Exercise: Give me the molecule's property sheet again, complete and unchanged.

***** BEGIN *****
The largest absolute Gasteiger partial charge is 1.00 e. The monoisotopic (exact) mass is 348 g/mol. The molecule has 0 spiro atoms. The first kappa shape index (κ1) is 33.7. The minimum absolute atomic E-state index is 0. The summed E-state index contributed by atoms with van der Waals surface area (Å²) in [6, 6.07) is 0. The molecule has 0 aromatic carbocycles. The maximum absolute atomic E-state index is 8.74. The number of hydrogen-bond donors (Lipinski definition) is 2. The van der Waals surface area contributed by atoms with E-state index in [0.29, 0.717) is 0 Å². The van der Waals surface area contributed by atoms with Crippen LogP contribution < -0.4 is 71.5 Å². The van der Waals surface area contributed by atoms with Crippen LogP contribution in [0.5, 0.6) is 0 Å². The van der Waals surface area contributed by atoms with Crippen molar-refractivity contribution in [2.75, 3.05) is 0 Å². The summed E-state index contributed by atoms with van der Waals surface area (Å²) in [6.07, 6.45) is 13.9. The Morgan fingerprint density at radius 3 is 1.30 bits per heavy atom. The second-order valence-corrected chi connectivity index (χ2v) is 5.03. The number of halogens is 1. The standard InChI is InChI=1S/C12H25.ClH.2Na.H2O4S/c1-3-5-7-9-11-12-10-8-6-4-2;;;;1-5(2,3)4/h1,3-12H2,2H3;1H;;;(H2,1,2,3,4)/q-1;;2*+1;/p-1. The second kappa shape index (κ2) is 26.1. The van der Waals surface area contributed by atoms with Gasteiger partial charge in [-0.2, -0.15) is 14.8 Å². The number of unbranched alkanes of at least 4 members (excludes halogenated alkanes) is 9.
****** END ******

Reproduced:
The largest absolute Gasteiger partial charge is 1.00 e. The monoisotopic (exact) mass is 348 g/mol. The molecule has 0 spiro atoms. The first kappa shape index (κ1) is 33.7. The minimum absolute atomic E-state index is 0. The summed E-state index contributed by atoms with van der Waals surface area (Å²) in [6, 6.07) is 0. The molecule has 0 aromatic carbocycles. The maximum absolute atomic E-state index is 8.74. The number of hydrogen-bond donors (Lipinski definition) is 2. The van der Waals surface area contributed by atoms with E-state index in [0.29, 0.717) is 0 Å². The van der Waals surface area contributed by atoms with Crippen LogP contribution < -0.4 is 71.5 Å². The van der Waals surface area contributed by atoms with Crippen LogP contribution in [0.5, 0.6) is 0 Å². The van der Waals surface area contributed by atoms with Crippen molar-refractivity contribution in [2.75, 3.05) is 0 Å². The summed E-state index contributed by atoms with van der Waals surface area (Å²) in [6.07, 6.45) is 13.9. The Morgan fingerprint density at radius 3 is 1.30 bits per heavy atom. The second-order valence-corrected chi connectivity index (χ2v) is 5.03. The number of halogens is 1. The standard InChI is InChI=1S/C12H25.ClH.2Na.H2O4S/c1-3-5-7-9-11-12-10-8-6-4-2;;;;1-5(2,3)4/h1,3-12H2,2H3;1H;;;(H2,1,2,3,4)/q-1;;2*+1;/p-1. The second kappa shape index (κ2) is 26.1. The van der Waals surface area contributed by atoms with Gasteiger partial charge in [-0.2, -0.15) is 14.8 Å². The number of unbranched alkanes of at least 4 members (excludes halogenated alkanes) is 9.